Retired serviceman shares story to highlight diversity on Remembrance Day

Composite image of 85-year-old Derrick Thomas next to an old photo of Derrick in the Air Force

Retired Flight simulator specialist, Derrick Thomas, has shared his military service story to highlight diversity within the Remembrance Day commemorations - Credit: Charlotte Bond/ Derrick Thomas

A local Black serviceman whose military career spanned from 1959 until 1971, is sharing his story to highlight diversity among the Remembrance Day commemorations. 

Derrick Thomas, who now resides in Ipswich, had a career as an aircraft engineer and later a flight simulator specialist within the Royal Air Force fixing and flying simulators ready for trainees.  

The 85-year-old originally from Guyana in South America, moved to the UK in 1957 and was called into national service in 1959.  

An old photographer of Derrick Thomas in uniform

Derrick was 23 when he was called for national service in 1959 and remained in the Air Force until 1971 - Credit: Charlotte Bond

Derrick had a successful career within the Air Force rising quickly up the ranks and securing the role of Sergeant Chief Technician of the Lightning Mark 6 aircraft simulator - the first aircraft to break the sound barrier and top secret at the time.  

But despite his achievements, Derrick had faced discrimination in the service and found that he was the only Black man in his group of 36 entrants when he started.

He said: “I was the only Black person there and I was made Senior man of the entry because I already had a rank. I used to dictate duties to the other people in the building and I had one problem with that group.  

Derrick (the only Black man) and six other men in a photograph taken in Singapore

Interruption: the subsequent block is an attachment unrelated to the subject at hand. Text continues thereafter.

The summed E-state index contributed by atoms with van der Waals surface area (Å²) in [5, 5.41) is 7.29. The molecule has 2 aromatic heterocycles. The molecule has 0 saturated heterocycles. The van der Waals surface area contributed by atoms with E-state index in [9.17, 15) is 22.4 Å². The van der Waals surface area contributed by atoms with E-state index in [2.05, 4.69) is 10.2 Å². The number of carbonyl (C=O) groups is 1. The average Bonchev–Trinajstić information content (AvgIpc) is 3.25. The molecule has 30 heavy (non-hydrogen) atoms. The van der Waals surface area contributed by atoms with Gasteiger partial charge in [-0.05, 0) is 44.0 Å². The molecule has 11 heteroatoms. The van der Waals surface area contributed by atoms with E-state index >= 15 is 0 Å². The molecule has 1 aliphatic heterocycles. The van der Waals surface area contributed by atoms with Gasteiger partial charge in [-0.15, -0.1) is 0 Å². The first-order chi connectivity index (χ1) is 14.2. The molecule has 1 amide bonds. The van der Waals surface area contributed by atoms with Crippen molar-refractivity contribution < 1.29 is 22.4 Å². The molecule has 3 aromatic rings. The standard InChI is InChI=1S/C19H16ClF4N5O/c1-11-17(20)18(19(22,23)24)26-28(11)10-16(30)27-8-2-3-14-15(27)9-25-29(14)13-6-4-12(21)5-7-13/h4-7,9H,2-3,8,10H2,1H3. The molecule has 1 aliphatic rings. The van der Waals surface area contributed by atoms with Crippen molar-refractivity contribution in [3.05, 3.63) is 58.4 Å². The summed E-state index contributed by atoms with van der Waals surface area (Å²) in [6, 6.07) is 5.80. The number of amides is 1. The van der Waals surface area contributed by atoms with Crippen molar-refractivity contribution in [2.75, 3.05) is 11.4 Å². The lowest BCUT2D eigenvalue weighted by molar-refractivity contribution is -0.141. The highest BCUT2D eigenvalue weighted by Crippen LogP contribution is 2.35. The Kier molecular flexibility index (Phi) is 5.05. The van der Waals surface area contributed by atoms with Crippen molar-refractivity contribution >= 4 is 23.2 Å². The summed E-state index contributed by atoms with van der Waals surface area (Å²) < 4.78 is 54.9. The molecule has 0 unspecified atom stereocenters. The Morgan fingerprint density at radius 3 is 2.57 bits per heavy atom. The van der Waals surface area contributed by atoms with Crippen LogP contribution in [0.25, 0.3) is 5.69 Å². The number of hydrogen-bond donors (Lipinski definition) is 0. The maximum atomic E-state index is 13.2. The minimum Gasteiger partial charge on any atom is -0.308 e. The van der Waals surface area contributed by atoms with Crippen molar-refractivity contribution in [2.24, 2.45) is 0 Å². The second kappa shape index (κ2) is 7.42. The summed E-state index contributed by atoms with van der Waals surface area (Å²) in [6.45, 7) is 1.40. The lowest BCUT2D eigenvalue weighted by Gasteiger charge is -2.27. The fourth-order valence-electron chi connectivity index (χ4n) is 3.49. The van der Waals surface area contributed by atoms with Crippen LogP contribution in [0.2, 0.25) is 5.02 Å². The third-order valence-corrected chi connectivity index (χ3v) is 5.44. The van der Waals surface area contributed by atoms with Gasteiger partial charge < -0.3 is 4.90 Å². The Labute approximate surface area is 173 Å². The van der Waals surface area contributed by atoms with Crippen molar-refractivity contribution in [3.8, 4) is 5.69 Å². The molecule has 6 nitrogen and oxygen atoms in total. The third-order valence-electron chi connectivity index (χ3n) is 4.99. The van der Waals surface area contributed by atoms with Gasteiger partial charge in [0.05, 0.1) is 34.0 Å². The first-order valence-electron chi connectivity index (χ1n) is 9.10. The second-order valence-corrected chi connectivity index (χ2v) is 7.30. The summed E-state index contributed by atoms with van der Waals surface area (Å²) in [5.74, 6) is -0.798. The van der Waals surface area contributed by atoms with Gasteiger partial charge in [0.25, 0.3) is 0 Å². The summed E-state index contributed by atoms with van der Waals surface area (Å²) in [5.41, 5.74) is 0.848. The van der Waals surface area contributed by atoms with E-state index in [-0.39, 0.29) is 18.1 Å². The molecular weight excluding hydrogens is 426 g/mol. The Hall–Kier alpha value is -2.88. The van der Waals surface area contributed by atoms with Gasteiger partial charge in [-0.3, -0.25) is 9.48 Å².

A course photo of Derrick and comrades stationed at RAF Tengha in Singapore - Credit: Charlotte Bond

“I told this lad to clean the coal stove and he decided he’s not taking any instructions from a Black man.

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"The Corporal who was in charge of my block told him that if he says anything like that, he’ll be thrown out of the Air Force.” 

Derrick explained that on other occasions colleagues would ignore him completely, but he always remained positive and managed to break down barriers with those he worked with.

Today Derrick believes things have changed a great deal and views the Remembrance Day commemorations as an inclusive event.  

He said: “Three years ago, I took part in the parade in Whitehall as a member of the marching team and I think Remembrance commemorations are representative.  

Derrick Thomas pictured at home holding his medal

Derrick was awarded a medal for his service in Singapore - Credit: Charlotte Bond

“You have various nationalities who have served in the forces – West Indians for example. So, there is good representation,” he added.  

Derrick now volunteers as a fire prevention officer educating elderly people about fire safety and also works as a professional Toastmaster. 

Derrick also authored a book entitled Hold onto your Dreams.

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